SPAIN – In the stem cell factory

(Stem Cells News image)

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Culturing stem cells to use to treat certain illnesses is already a reality. In Spain, two labs have received authorization from the Agencia Espanola de Medicamento y Productos Sanitarios to produce stem cells, and there are others waiting to be certified.

Currently, just one public health center, the Gregorio Maranon Hospital in Madrid (HGM) and one private center, the Clinica Universitaria in Navarra (CUN) have undergone the rigid system of quality certification to become “Good Manufacturing Regulations” (GMR) laboratories and are developing stem cell products to be administered and transplanted into patients.

Cardiology, urology, hematology, oncology, and dermatology are some of the areas that will benefit from this research. Manufacturing cells for treatment is extremely rare and there is currently no commercial development in this area. The cells are basically used in small “wise, independent clinics” on a few subjects.

There are two cellular production processes based on how the cells are manipulated: the first method extracts stem cells, selects them, and purifies them for a future transplant into a patient; the other, which requires greater manipulation and infrastructure with a GMP quality system for cellular production to use the products to treat sick individuals.

Each manipulation that alters a cells basic characteristics cause it to be considered a medicinal product. Therefore, “the same regulations are applied that are required by the pharmaceutical industry to produce pharmaceuticals,” explained Javier Perez Calvo, the head of CUN’s GMP lab. The criterion that needs to be followed is complex and a clean room alone is not sufficient.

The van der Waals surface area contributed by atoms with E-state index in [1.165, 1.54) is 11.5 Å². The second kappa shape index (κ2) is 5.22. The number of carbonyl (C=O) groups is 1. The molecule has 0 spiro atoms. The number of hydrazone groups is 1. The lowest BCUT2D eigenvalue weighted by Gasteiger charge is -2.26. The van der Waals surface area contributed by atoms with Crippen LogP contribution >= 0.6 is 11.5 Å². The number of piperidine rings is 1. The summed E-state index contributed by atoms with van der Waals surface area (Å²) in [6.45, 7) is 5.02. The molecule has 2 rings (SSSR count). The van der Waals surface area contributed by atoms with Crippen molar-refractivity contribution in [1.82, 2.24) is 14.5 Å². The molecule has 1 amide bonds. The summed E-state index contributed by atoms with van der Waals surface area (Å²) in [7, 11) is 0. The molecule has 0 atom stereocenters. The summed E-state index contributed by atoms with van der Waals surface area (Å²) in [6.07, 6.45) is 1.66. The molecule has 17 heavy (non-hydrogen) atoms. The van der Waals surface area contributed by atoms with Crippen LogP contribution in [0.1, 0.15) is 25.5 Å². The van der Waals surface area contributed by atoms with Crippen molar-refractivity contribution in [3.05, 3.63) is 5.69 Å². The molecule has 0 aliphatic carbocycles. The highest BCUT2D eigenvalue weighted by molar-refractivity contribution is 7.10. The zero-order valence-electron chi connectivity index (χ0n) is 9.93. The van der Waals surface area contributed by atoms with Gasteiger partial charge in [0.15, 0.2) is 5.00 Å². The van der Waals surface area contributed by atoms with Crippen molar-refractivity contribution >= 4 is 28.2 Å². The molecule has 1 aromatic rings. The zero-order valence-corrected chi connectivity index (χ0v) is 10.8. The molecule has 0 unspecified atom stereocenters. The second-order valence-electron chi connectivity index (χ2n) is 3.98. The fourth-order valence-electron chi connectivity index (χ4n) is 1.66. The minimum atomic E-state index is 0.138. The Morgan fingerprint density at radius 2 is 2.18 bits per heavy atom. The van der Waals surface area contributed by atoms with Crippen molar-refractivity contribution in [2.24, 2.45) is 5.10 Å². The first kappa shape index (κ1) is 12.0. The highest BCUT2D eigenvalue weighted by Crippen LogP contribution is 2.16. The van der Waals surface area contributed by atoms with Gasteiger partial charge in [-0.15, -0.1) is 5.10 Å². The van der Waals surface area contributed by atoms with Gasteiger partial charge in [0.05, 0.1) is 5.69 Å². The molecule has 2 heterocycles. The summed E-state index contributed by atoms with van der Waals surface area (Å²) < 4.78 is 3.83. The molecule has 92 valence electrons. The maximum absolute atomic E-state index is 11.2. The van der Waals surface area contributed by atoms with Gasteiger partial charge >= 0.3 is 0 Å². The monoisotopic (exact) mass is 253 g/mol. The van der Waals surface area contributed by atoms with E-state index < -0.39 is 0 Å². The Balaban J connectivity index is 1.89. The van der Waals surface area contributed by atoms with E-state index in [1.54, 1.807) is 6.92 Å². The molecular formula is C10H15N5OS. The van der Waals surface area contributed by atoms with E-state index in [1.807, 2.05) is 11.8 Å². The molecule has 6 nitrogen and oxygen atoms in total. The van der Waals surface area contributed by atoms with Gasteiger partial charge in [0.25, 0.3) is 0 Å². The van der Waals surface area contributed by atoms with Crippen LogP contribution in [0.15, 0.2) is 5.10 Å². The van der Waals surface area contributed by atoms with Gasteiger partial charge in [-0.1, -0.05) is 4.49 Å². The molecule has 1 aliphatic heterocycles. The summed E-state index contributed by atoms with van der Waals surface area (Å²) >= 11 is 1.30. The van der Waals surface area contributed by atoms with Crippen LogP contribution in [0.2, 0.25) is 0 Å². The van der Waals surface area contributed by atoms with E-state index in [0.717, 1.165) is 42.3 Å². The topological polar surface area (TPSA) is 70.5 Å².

“The entire cell production process is subject to precise biological and cytogenic inspections to verify the safety of the samples in compliance with manufacturing regulations, guaranteeing that the patient is receiving cells that are cultivated and multiplied under optimal conditions,” explained Maria Eugenia Fernandez Santos, the head of the Gregorio Maranon unit. The cells come from the patient. The process involves “directing” the cells with enzymes or breaking down the tissue until, once the cells are obtained, the proper conditions of humidity, carbon dioxide, and temperature are supplied.

Then, the cells divide and multiply to obtain a sufficient number of stem cells to perform the treatment according to the needs of the specific clinical experiment and transplant strategy. The cells are made available to the researcher on the requested medium, syringe or sac, so they can be implanted into the patient.

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